Injecting Killed Bacteria He learned that injecting live streptococcal bacteria into people made them very sick and sometimes killed them, so Dr Coley made a vaccine from: • erysipelas-causing strep bacteria that were killed by heating to 70 C, and • a newly-discovered bacterium, Seratia marcescens, that was thought incorrectly at that time not to cause disease in humans. He called the combination "Coley's Toxins." In 1899, Parke Davis & Company made Coley's Toxins available for all physicians and they were used all over the world for the next 30 years (Israel Med Assoc J, June, 2002;4(6):1–472). By 1952, Parke Davis Company no longer produced Coley's Toxins, and in 1962 the Food and Drug Administration stated that Coley's Toxins had not been shown to cure cancer.
In his lifetime, Coley treated more than 1,000 cases with his Coley's Toxins and wrote more than 150 papers on his results. He used his toxins on hopeless cases of inoperable bone and soft-tissue sarcomas. He continued to give killed bacteria to patients and publish the results, but the medical community was more interested in his patients who died after his treatment and less interested in his apparent cures.
Ridicule from His Peers An early editorial in the Journal of the American Medical Association was very critical of Coley and said that his killed bacteria did not cure cancer (JAMA. 1894;24:919). Throughout his lifetime, most doctors were highly critical of Dr. Coley because of his belief that he carried to his grave that most cancers are caused by infectious agents. He could still be correct. Long after Coley's death, research began to find infections that can cause cancers: • Viruses: human papillomavirus (squamous and cervical cancers), Epstein-Barr virus (B-cell lymphoproliferative disease and nasopharyngeal carcinoma), Kaposi's sarcoma herpesvirus (Kaposi's Sarcoma and primary effusion lymphomas), hepatitis B and hepatitis C viruses (hepatocellular carcinoma), and Human T-cell leukemia virus-1 (T-cell leukemias). • Bacteria: Helicobacter pylori (stomach cancer), and • Parasites: Schistosoma hematobium (squamous cell cancer of the bladder) and liver flukes, Opisthorchis viverrini and Clonorchis sinensis (gall bladder cancers).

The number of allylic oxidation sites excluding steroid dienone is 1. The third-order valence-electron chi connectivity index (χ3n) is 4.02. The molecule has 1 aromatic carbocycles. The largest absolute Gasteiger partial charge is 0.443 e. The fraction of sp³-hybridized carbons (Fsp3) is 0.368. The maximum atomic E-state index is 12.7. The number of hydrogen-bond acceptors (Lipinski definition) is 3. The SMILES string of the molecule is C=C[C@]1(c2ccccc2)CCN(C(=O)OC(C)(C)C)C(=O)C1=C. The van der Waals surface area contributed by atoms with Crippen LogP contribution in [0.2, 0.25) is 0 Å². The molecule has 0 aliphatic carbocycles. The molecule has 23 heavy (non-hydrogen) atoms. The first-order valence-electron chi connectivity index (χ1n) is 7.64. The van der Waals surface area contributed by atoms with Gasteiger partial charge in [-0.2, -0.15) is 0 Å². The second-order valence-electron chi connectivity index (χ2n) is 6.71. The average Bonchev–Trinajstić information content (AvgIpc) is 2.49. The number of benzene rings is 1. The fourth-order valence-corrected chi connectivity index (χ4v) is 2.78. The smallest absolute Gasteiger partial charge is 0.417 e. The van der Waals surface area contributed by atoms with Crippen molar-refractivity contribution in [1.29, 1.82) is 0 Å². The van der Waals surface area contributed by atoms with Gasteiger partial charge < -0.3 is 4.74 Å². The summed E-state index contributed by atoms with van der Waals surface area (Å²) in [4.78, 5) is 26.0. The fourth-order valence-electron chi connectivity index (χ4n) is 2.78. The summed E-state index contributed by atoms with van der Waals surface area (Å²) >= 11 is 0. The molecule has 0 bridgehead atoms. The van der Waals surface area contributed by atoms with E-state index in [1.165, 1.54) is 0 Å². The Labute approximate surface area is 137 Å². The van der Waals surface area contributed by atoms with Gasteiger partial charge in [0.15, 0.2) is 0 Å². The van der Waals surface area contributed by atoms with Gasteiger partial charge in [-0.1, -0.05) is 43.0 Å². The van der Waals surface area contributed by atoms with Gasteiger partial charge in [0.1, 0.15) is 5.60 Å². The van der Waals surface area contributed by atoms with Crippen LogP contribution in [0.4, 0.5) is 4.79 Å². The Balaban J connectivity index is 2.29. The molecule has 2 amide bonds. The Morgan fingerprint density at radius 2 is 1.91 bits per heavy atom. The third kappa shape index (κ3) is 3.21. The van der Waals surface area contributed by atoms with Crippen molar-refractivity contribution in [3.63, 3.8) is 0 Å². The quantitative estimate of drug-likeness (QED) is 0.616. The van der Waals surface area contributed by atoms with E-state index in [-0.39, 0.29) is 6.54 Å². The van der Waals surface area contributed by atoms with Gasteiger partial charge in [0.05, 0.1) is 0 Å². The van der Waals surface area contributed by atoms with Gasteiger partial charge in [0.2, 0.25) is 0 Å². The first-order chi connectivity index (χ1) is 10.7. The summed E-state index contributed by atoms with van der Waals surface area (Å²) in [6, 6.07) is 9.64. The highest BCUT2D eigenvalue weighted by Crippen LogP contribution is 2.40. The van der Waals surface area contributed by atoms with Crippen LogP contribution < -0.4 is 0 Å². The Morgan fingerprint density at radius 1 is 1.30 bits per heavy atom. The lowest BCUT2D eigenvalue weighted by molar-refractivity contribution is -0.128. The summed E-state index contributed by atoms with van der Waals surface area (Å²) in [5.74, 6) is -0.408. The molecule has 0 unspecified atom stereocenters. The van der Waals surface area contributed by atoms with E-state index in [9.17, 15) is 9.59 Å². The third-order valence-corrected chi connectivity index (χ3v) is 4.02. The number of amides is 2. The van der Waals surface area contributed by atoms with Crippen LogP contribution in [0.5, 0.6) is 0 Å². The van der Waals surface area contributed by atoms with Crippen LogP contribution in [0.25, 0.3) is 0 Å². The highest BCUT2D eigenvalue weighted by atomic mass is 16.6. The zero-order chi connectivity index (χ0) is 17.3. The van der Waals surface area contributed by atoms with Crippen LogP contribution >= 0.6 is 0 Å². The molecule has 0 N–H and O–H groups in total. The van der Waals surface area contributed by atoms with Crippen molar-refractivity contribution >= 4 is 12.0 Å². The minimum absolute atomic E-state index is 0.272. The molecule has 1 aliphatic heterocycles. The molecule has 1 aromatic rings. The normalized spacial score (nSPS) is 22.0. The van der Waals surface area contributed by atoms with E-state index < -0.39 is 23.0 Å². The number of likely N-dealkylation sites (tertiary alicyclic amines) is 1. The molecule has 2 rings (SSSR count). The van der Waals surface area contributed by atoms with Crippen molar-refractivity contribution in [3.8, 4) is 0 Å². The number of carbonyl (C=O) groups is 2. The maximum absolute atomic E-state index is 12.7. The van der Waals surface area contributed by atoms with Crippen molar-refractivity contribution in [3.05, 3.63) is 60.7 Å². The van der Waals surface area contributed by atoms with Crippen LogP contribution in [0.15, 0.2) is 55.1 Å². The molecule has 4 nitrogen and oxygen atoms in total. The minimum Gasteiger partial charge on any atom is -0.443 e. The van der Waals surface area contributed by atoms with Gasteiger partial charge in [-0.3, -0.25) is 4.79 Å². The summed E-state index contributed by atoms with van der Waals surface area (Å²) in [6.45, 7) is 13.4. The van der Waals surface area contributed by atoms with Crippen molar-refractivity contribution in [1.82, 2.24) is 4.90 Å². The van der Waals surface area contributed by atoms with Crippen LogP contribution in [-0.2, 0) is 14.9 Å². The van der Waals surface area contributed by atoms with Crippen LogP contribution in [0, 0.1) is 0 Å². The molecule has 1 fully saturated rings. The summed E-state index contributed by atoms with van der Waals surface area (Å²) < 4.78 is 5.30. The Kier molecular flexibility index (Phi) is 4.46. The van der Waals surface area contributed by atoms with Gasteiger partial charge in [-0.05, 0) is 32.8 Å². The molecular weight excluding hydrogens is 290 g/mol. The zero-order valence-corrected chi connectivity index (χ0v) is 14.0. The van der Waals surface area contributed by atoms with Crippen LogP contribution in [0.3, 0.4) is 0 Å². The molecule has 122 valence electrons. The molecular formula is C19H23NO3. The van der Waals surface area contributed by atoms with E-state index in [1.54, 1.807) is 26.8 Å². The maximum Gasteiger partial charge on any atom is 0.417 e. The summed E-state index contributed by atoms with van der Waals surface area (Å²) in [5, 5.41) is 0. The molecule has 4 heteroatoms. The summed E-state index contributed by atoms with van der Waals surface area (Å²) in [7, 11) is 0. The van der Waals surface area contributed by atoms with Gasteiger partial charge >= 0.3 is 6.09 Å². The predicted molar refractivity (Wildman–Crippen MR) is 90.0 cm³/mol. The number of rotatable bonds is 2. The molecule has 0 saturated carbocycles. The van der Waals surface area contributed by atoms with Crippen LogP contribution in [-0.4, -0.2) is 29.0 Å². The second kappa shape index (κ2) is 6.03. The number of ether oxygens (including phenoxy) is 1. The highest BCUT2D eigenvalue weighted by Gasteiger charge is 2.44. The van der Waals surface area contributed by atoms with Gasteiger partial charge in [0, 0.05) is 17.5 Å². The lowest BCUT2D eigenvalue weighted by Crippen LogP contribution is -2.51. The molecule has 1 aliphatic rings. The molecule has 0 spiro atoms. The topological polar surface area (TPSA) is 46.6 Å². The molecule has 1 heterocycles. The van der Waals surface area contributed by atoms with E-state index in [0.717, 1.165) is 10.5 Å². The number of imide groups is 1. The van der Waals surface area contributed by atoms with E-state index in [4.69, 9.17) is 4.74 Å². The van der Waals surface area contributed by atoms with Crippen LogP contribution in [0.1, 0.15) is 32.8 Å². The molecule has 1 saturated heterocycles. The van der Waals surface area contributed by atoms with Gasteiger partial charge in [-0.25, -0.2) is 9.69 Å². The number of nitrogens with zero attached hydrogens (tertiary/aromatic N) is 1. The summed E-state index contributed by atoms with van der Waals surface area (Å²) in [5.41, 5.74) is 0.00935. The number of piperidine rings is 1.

By the time Coley died in 1936, the medical profession had lost interest in the concept of immunization treatments for cancers and most doctors considered Coley a quack rather than giving him his rightful place as a brilliant and courageous doctor who may yet be considered one of the pioneers of modern cancer cures.
Enter His Daughter, Helen Coley Nauts After Coley's death, his daughter, Helen Coley Nauts, decided that she would write his biography. She found files on more than a thousand of his patients who had been treated with Coley's Toxins, and she wrote 18 articles claiming that more than 500 of these patients had near-complete regression of their cancers (Adv Exp Med Biol, 1990;267:483). In 1953, she founded the Cancer Research Institute, which is dedicated to understanding the immune system and its relationship to cancer. Today, it is a leader in funding research in immunology and tumor immunology at universities and hospitals all over the world. Nauts also helped the New York Cancer Hospital become the Memorial Sloan-Kettering Cancer Center. Her efforts are at least partially responsible for current immunological treatments for cancers, particularly for those of the stomach, lung and kidney, and of leukemia and melanoma.